Stellate ganglion block

Case contributed by Dr Charudutt Jayant Sambhaji

Presentation

Post trauma reflex sympathetic dystrophy in her left upper limb. Multiple attempts at pain relief using anesthetic drugs had not relieved her symptoms. Hence CT guided neurolytic stellate ganglion block was performed using absolute alcohol.

Patient Data

Age: 35 years
Gender: Female
CT

Neurolytic-contrast spread over the ganglion.

Photo

Left ptosis.

Case Discussion

Indications for stellate ganglion blocks include reflex sympathetic dystrophy of the upper extremities, Raynauds disease of the upper extremities, herpes zoster of the face or neck, hyperhidrosisof the neck of an upper extremity, and upper extremity pain due to arterial insufficiency.

Contraindications are current coagulopathy, recent myocardial infarction, pathologic bradycardia, and glaucoma.

The procedure can be done by either palpating anatomical landmarks (done mainly by pain therapists) or under fluoroscopic, ultrasound or CT guidance. Using CT guidance the stellate ganglion; which comprises of lower cervical and T1 sympathetic ganglia overlying the C7 and T1 transverse process can be accurately targeted and hence a lower volume of drug needs to be delivered. Complications rates are also low as the ganglion is accurately targeted.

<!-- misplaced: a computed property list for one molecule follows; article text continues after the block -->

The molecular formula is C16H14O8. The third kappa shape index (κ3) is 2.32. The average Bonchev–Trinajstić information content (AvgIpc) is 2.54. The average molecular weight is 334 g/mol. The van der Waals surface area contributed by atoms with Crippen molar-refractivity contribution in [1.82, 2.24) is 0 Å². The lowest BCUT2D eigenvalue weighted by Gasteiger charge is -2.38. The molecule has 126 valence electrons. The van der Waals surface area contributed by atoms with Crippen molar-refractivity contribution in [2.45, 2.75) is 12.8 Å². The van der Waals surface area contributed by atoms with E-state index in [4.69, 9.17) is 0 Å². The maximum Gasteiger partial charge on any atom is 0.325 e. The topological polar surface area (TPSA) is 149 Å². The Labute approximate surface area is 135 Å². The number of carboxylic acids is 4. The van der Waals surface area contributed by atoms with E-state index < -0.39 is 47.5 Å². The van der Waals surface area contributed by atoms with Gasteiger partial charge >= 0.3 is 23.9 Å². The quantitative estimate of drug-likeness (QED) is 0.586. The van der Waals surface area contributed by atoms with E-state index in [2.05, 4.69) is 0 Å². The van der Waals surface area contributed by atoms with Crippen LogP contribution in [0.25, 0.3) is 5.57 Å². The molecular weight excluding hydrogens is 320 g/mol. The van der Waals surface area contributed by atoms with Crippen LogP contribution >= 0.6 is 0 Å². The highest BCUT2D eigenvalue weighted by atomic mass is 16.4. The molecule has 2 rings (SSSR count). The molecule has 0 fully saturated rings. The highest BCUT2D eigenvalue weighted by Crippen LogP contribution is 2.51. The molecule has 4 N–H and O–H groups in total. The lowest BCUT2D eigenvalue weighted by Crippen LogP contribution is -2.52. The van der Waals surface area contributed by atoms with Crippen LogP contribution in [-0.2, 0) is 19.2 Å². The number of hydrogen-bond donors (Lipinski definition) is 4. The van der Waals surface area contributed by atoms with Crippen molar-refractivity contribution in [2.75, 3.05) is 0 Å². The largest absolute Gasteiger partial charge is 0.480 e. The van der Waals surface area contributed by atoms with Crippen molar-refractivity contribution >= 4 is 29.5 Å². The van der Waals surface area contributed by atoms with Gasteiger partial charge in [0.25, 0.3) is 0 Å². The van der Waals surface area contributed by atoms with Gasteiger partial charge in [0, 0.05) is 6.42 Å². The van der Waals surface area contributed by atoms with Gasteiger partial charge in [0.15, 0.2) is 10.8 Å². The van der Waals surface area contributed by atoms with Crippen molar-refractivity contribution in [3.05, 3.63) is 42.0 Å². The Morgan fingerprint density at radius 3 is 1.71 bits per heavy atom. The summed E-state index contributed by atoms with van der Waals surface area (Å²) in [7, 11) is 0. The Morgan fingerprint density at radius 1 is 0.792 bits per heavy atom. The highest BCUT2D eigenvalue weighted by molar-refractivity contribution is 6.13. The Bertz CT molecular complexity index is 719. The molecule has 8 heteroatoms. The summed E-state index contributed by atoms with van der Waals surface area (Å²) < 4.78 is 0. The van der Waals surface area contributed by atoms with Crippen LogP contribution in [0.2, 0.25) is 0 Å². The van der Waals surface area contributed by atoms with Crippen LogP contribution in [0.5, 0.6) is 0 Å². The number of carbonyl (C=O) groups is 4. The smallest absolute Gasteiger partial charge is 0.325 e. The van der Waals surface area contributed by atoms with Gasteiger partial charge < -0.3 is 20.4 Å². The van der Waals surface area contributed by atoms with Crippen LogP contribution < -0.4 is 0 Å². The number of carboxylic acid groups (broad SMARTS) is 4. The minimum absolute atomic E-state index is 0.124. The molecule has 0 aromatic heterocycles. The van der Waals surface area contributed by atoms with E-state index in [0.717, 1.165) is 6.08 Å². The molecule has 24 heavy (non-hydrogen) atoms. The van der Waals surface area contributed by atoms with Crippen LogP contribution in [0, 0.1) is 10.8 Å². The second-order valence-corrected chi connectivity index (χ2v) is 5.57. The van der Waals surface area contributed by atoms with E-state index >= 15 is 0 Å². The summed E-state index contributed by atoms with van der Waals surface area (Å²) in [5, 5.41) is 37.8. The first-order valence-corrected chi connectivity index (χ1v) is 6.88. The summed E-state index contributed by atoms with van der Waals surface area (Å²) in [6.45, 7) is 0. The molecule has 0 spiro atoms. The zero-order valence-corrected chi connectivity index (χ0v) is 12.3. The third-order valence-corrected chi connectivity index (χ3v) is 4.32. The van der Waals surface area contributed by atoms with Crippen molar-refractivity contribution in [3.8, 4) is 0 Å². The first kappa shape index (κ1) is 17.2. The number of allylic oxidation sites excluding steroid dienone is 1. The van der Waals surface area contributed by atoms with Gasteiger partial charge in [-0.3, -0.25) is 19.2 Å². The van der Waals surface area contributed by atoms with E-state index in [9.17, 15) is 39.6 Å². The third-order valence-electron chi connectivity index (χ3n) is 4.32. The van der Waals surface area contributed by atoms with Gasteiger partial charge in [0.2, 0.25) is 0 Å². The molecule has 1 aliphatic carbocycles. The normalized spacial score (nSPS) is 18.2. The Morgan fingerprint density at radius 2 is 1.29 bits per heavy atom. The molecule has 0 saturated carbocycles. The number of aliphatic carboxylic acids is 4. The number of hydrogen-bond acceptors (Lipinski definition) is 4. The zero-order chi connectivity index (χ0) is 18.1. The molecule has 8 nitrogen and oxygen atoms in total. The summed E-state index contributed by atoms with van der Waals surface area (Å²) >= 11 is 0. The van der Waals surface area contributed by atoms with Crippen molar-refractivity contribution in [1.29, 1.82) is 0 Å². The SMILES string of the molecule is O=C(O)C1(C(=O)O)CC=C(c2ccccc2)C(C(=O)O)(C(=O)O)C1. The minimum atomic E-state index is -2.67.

Complications: pneumothorax, bleeding, infection, allergic reaction, intravascular injection and its consequences, phrenic nerve or recurrent laryngeal nerve palsy, hypotension, injury to adjacent vascular structures (particularly the vertebral artery), and bradycardia. 

Anesthetic drugs like bupivacaine, buprenorphine are commonly used with short term relief. Absolute alcohol is injected to induce permanent neurolysis. Recently RF ablation is also used to cause permanent neurolysis of stellate ganglion. 

How to use cases

You can use Radiopaedia cases in a variety of ways to help you learn and teach.

Creating your own cases is easy.